February 28, 2018


Starring Burt Lancaster, Karl Malden, Neville Brand, Thelma Ritter, Betty Field, Telly Savalas, Edmond O'Brien, Whit Bissell, Hugh Marlowe. Directed by John Frankenheimer (1962/149 min).

Of the five films Burt Lancaster and director John Frankenheimer did together, this one is probably the most lauded (though Seven Days in May is my personal favorite).

For me, Frankenheimer's best work was during the early-to-mid sixties, when few directors made better use of black & white than he did. As for Lancaster...sure, he could play romantic leads and heroic figures in his sleep, but he was more interesting as a villain or extremely flawed protagonist (and not always playing with a full deck). One could say Birdman of Alcatraz was their first perfect union.

"What I wouldn't give for some dippin' sauce."
I've often read Birdman of Alcatraz isn't an accurate portrayal of Robert Stroud, the infamous  inmate sentenced to life in solitary confinement who found his calling in life by raising birds and becoming the world's foremost expert. The real Stroud, while quite brilliant, remained violently dangerous his whole life.

Frankly, I don't care about the real Stroud, and I doubt anyone involved in the film's production did either.

"Who loves ya, birdy?"
Besides, Lancaster doesn't portray the man as a saint. Stroud deserves to be incarcerated and knows it, but his transformation from anti-social egocentric to empathetic caregiver (to both friends & fowl) is the heart that gives this story life. But Lancaster & Frankenheimer aren't all that the film has going for it. The evolution of the adversarial relationship between Stroud and beleaguered prison warden Harvey Shoemaker (Karl Malden) is just as engaging - and important - as Stroud's aviary achievements. So are the few friendships he develops over the years, such as fellow inmate Feto Gomez (Telly Savalas, still with hair) and prison guard Bull Ranson (Neville Brand), the latter of which turns surprisingly poignant.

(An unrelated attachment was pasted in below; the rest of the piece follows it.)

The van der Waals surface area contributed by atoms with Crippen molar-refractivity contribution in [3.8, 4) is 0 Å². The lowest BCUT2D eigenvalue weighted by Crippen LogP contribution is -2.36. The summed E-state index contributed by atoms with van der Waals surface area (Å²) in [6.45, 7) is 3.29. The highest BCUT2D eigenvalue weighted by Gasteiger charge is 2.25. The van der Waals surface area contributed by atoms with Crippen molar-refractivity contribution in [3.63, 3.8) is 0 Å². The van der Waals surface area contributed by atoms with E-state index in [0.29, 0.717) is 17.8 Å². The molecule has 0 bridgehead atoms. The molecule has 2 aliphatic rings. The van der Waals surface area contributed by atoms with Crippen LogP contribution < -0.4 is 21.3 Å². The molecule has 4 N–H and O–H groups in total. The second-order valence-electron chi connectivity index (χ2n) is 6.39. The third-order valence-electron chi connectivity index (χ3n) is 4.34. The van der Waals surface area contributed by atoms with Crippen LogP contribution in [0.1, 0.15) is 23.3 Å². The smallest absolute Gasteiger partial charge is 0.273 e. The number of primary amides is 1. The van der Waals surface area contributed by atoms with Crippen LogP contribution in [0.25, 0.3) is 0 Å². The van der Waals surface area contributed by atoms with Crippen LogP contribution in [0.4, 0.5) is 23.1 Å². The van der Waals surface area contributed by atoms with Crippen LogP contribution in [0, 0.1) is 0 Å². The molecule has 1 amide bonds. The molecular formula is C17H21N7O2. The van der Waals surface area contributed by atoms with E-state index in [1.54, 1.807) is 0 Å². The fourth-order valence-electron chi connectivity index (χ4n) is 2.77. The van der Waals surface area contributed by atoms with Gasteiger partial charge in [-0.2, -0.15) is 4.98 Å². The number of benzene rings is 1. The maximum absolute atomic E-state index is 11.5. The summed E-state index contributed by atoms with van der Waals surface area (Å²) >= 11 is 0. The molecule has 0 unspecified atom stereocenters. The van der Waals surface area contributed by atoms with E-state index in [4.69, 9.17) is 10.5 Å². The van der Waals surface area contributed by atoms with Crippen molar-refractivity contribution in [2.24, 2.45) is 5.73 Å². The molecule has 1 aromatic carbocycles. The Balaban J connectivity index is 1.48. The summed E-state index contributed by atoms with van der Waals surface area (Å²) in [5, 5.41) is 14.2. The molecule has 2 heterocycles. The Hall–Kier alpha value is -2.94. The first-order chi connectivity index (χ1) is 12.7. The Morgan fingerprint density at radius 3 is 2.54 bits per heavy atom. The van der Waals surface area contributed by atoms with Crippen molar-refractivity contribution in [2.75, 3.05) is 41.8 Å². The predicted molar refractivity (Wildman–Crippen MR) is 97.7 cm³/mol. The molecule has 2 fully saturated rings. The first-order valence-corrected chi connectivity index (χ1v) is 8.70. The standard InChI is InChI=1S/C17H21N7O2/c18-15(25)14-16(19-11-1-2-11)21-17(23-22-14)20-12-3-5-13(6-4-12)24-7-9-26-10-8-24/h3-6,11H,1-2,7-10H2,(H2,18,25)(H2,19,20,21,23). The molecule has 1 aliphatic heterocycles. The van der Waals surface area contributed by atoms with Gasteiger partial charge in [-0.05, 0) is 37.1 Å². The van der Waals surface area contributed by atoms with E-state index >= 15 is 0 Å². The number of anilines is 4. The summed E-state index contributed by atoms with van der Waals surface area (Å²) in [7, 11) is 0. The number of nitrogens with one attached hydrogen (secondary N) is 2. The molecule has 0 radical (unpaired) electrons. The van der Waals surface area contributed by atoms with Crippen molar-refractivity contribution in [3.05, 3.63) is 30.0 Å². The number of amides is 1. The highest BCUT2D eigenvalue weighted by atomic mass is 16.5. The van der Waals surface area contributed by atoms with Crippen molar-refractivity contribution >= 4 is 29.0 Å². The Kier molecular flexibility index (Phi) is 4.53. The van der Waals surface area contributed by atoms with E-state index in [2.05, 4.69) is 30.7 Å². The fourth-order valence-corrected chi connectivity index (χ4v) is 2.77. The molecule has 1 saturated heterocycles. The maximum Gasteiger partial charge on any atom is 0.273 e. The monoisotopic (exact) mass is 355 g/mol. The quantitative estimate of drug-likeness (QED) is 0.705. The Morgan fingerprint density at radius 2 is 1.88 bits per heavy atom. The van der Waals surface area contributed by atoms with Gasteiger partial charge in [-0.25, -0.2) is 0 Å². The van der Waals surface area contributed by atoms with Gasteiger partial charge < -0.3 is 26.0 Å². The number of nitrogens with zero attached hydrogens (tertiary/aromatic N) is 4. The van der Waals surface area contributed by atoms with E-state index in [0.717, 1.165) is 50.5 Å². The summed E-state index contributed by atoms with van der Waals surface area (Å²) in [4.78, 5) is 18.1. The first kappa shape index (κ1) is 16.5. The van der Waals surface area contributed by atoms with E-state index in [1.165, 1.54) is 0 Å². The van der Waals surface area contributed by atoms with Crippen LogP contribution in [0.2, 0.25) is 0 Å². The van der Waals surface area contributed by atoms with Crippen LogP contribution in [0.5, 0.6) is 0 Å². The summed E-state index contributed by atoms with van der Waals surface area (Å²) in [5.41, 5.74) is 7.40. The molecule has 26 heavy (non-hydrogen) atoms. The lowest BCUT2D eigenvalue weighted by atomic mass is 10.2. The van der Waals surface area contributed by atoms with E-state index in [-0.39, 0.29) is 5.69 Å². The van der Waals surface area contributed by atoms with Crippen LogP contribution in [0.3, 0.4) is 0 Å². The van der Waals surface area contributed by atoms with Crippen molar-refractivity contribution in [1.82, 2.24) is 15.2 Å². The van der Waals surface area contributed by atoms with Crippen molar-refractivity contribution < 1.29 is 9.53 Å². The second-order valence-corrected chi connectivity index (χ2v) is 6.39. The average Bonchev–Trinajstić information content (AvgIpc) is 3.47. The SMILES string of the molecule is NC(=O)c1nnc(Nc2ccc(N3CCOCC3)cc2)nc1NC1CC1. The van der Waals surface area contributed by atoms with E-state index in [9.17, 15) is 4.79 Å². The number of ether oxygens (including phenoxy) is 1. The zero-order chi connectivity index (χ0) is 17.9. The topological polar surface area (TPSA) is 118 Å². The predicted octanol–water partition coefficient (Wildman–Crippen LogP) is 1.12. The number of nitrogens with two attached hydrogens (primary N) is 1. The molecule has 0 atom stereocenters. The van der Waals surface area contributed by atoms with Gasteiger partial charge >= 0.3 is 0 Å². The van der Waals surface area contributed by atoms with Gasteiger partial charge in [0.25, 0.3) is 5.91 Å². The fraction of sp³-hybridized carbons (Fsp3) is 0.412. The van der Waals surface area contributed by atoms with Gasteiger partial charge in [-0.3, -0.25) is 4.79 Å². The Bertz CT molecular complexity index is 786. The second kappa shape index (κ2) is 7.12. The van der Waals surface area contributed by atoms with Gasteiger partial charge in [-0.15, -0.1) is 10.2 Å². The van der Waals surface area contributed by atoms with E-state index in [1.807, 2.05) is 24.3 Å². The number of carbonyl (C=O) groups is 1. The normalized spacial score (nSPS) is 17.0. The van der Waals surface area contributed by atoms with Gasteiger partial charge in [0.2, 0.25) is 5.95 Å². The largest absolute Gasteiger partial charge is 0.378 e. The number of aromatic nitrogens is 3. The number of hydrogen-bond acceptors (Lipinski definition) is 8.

And that's what we care about. Stroud's life as a bird keeper is merely the catalyst for this inspirational journey. Like the best biographical films, Birdman of Alcatraz wisely picks and chooses facts in order to create a history that serves its own dramatic purposes. Featuring one of Lancaster's best, most-nuanced mid-career performances, the movie is a classic that belongs on every serious fan's shelf. It was released on Blu-Ray before in 2014 as a Twilight Time limited edition with a much steeper price tag. This new release (from Olive Films) is skimpier on bonus features, but the picture & sound quality remain terrific.

AUDIO COMMENTARY - By Kate Buford, author of Burt Lancaster: An American Life

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